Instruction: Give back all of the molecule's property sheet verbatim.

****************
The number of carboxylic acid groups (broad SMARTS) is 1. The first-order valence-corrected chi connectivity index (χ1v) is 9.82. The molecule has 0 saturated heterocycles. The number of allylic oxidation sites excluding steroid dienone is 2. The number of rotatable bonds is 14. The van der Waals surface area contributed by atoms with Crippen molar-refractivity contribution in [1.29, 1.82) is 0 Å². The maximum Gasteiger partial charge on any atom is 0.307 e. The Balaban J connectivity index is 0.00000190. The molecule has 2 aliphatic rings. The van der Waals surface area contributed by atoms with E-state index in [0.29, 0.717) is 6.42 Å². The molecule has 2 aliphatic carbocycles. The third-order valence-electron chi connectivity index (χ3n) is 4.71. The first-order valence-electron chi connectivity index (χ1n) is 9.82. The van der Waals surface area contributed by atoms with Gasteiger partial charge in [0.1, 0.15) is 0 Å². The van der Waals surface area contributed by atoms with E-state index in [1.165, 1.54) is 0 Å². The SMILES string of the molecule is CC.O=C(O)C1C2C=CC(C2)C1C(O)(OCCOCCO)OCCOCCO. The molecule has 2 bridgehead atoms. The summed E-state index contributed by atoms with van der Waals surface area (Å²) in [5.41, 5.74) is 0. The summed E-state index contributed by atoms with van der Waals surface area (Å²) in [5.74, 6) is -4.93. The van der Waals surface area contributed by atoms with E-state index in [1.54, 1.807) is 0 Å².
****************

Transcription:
The number of carboxylic acid groups (broad SMARTS) is 1. The first-order valence-corrected chi connectivity index (χ1v) is 9.82. The molecule has 0 saturated heterocycles. The number of allylic oxidation sites excluding steroid dienone is 2. The number of rotatable bonds is 14. The van der Waals surface area contributed by atoms with Crippen molar-refractivity contribution in [1.29, 1.82) is 0 Å². The maximum Gasteiger partial charge on any atom is 0.307 e. The Balaban J connectivity index is 0.00000190. The molecule has 2 aliphatic rings. The van der Waals surface area contributed by atoms with E-state index in [0.29, 0.717) is 6.42 Å². The molecule has 2 aliphatic carbocycles. The third-order valence-electron chi connectivity index (χ3n) is 4.71. The first-order valence-electron chi connectivity index (χ1n) is 9.82. The van der Waals surface area contributed by atoms with Gasteiger partial charge in [0.1, 0.15) is 0 Å². The van der Waals surface area contributed by atoms with E-state index in [1.165, 1.54) is 0 Å². The SMILES string of the molecule is CC.O=C(O)C1C2C=CC(C2)C1C(O)(OCCOCCO)OCCOCCO. The molecule has 2 bridgehead atoms. The summed E-state index contributed by atoms with van der Waals surface area (Å²) in [5.41, 5.74) is 0. The summed E-state index contributed by atoms with van der Waals surface area (Å²) in [5.74, 6) is -4.93. The van der Waals surface area contributed by atoms with E-state index in [1.54, 1.807) is 0 Å².